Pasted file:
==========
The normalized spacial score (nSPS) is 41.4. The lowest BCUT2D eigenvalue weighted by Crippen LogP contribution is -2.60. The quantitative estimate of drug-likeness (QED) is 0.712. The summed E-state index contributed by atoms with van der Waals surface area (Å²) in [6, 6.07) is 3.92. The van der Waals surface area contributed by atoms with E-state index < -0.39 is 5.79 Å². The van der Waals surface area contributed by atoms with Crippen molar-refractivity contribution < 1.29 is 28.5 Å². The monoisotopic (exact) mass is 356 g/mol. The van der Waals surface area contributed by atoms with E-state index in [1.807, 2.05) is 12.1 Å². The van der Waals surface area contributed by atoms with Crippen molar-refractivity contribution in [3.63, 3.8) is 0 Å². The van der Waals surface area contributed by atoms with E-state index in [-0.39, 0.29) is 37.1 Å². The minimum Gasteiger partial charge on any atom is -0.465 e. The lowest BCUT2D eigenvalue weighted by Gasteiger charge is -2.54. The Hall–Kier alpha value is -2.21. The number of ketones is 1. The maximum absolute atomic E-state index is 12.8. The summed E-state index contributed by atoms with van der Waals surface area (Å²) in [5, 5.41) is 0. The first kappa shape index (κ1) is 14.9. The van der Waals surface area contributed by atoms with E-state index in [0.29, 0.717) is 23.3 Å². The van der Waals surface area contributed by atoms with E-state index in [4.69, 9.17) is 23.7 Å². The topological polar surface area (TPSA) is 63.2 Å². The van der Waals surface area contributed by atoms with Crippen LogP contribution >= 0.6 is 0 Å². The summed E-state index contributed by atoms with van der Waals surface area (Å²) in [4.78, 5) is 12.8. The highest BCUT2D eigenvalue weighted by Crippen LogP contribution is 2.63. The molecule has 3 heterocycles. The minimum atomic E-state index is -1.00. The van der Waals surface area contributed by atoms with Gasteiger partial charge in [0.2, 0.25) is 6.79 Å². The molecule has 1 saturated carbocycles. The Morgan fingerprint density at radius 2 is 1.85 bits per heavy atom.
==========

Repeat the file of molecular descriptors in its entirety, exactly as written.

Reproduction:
The normalized spacial score (nSPS) is 41.4. The lowest BCUT2D eigenvalue weighted by Crippen LogP contribution is -2.60. The quantitative estimate of drug-likeness (QED) is 0.712. The summed E-state index contributed by atoms with van der Waals surface area (Å²) in [6, 6.07) is 3.92. The van der Waals surface area contributed by atoms with E-state index < -0.39 is 5.79 Å². The van der Waals surface area contributed by atoms with Crippen molar-refractivity contribution < 1.29 is 28.5 Å². The monoisotopic (exact) mass is 356 g/mol. The van der Waals surface area contributed by atoms with E-state index in [1.807, 2.05) is 12.1 Å². The van der Waals surface area contributed by atoms with Crippen molar-refractivity contribution in [3.63, 3.8) is 0 Å². The van der Waals surface area contributed by atoms with E-state index in [-0.39, 0.29) is 37.1 Å². The minimum Gasteiger partial charge on any atom is -0.465 e. The lowest BCUT2D eigenvalue weighted by Gasteiger charge is -2.54. The Hall–Kier alpha value is -2.21. The number of ketones is 1. The maximum absolute atomic E-state index is 12.8. The summed E-state index contributed by atoms with van der Waals surface area (Å²) in [5, 5.41) is 0. The first kappa shape index (κ1) is 14.9. The van der Waals surface area contributed by atoms with E-state index in [0.29, 0.717) is 23.3 Å². The van der Waals surface area contributed by atoms with E-state index in [4.69, 9.17) is 23.7 Å². The topological polar surface area (TPSA) is 63.2 Å². The van der Waals surface area contributed by atoms with Crippen LogP contribution >= 0.6 is 0 Å². The summed E-state index contributed by atoms with van der Waals surface area (Å²) in [4.78, 5) is 12.8. The highest BCUT2D eigenvalue weighted by Crippen LogP contribution is 2.63. The molecule has 3 heterocycles. The minimum atomic E-state index is -1.00. The van der Waals surface area contributed by atoms with Gasteiger partial charge in [0.2, 0.25) is 6.79 Å². The molecule has 1 saturated carbocycles. The Morgan fingerprint density at radius 2 is 1.85 bits per heavy atom.